Good morning everybody. I posted a few weeks back asking for details on certain recent royal weddings, and explained that the research was for an upcoming book. Well, The Rights & Wrongs of Royal Marriage
has just been published and is available on Amazon (The Rights and Wrongs of Royal Marriage: How the Law Has Led to Heartbreak, Farce and Confusion, and Why it Must be Changed: Amazon.co.uk: Rebecca Probert: Books
Amongst many other things, Professor Rebecca Probert explains the detailed legal background to royal marriage, shows how the rules have affected individuals and the identity of the monarchy, then examines Lord Falconer's infamous "written statement" in 2005 and concludes that his lack of proper legal understanding has left the law extremely unclear. She ends by setting out suggestions for reform to make the law certain.
The Rights & Wrongs of Royal Marriage
is one of those rare books on the royal family written by an academic who isn't out to undermine the monarchy - Professor Probert's very clear that governments over the decades have let the royal family down by refusing to look at royal marriage law, and that it would be utterly unjust for future royals to find their marriages being challenged because the implications of Lord Falconer's claims haven't been thought through. In fact, she was one of the people demanding the government pass legislation in 2005 making it sure that Charles and Camilla could marry in a civil ceremony.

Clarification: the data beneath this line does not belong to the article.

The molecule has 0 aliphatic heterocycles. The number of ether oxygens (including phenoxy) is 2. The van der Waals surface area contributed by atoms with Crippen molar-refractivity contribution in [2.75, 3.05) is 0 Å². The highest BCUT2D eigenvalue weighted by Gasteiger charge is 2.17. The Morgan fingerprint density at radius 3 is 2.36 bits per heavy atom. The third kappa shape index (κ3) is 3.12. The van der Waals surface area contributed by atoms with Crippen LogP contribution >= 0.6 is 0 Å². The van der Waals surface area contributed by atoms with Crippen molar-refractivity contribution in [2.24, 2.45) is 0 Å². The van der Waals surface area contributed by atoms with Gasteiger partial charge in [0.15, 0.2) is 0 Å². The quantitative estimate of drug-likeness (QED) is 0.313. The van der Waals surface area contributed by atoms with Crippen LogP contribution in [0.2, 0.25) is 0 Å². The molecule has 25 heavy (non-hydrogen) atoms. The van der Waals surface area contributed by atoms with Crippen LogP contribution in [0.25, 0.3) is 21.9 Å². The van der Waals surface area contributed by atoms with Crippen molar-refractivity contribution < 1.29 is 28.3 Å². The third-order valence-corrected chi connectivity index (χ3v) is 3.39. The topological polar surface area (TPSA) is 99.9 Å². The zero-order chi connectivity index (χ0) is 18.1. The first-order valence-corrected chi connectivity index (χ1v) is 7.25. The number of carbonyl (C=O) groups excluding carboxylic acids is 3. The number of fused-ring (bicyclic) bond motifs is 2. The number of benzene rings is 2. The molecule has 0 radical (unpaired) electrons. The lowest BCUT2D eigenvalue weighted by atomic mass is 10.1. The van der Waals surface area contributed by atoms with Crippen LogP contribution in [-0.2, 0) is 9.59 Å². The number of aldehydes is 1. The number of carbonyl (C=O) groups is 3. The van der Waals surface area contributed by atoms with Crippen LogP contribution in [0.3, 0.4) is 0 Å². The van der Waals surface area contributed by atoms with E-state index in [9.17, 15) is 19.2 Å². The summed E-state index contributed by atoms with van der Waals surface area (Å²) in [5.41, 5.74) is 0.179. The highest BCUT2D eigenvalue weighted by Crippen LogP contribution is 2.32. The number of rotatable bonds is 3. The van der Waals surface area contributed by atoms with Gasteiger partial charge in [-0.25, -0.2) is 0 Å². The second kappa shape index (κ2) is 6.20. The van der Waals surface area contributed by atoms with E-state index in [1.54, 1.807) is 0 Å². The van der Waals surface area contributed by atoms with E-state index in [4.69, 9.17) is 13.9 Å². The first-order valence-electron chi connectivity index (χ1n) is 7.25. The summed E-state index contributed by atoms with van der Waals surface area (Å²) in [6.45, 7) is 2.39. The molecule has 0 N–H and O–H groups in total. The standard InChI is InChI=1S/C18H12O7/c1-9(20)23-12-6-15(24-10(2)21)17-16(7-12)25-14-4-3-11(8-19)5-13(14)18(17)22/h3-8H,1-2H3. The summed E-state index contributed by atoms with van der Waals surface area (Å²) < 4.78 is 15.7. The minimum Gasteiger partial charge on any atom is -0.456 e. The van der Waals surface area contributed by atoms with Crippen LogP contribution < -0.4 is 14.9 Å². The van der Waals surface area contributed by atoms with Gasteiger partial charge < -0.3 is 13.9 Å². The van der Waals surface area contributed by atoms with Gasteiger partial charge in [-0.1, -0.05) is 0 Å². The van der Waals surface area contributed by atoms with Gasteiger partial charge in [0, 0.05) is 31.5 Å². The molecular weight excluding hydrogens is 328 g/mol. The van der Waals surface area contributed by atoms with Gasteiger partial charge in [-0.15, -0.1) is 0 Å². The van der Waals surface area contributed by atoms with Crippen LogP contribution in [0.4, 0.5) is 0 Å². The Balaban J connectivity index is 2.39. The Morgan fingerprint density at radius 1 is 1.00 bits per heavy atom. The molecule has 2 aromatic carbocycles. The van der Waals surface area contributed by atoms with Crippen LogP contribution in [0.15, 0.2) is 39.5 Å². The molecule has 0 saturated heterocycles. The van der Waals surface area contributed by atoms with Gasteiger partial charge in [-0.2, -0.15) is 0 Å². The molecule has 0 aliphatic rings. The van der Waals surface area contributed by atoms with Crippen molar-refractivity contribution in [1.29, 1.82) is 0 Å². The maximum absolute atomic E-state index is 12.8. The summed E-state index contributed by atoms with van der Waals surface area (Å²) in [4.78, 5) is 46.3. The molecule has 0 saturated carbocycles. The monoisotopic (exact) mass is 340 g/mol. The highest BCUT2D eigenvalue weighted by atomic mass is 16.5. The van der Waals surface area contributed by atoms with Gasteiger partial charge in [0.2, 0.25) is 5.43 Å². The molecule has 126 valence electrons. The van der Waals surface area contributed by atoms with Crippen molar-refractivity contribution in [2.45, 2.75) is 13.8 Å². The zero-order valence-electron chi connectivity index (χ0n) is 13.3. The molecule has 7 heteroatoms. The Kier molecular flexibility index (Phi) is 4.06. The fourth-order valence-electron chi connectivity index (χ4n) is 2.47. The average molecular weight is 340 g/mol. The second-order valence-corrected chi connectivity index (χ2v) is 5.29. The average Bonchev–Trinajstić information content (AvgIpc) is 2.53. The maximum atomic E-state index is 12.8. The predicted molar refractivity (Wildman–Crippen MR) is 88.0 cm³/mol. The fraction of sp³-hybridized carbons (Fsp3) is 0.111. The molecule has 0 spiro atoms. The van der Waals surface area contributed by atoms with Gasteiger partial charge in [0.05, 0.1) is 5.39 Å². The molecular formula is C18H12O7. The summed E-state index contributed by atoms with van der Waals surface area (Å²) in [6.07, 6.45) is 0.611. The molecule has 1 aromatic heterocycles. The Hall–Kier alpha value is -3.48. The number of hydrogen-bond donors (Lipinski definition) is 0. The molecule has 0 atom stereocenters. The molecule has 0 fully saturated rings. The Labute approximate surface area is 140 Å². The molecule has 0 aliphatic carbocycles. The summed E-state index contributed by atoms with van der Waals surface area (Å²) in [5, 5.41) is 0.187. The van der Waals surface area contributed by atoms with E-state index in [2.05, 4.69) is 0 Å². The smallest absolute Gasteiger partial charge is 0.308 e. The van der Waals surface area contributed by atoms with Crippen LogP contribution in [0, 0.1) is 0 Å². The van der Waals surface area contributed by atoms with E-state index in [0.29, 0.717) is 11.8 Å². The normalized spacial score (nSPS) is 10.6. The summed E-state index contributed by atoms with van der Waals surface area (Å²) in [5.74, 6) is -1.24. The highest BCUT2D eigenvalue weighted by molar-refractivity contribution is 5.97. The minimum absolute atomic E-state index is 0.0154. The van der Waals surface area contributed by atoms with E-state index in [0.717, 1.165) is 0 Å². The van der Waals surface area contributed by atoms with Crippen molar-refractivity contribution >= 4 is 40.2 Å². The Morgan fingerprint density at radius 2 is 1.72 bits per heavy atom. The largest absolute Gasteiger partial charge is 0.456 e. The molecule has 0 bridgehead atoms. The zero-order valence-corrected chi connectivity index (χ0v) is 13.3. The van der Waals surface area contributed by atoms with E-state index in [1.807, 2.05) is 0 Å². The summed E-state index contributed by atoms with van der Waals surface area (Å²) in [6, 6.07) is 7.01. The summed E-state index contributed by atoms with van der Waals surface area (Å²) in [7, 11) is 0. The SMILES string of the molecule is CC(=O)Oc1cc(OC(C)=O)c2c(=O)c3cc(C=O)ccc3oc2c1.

Without turning this post into nothing but an advert (I'm sure people will be genuinely interested by the book's arguments), some of Professor Probert's interesting conclusions are that (i) Charles and Camilla are
validly married, but not for the reasons that Lord Falconer claimed. (ii) In 1957, Harold Macmillan consented to a cover-up after officials realised that Prince Philip could be argued to be illegitimate by a strict interpretation of statute. This, of course, makes a mockery of the law. (iii) Margaret could have married Townsend and retained her status, titles and her position in the succession
, but officials seem to have misled her by omission over that last point, a fact which previous researchers have all missed.
If anybody has any comments or questions on Professor Probert's research, I'd be delighted (as the publisher) to pass them on and give a reply.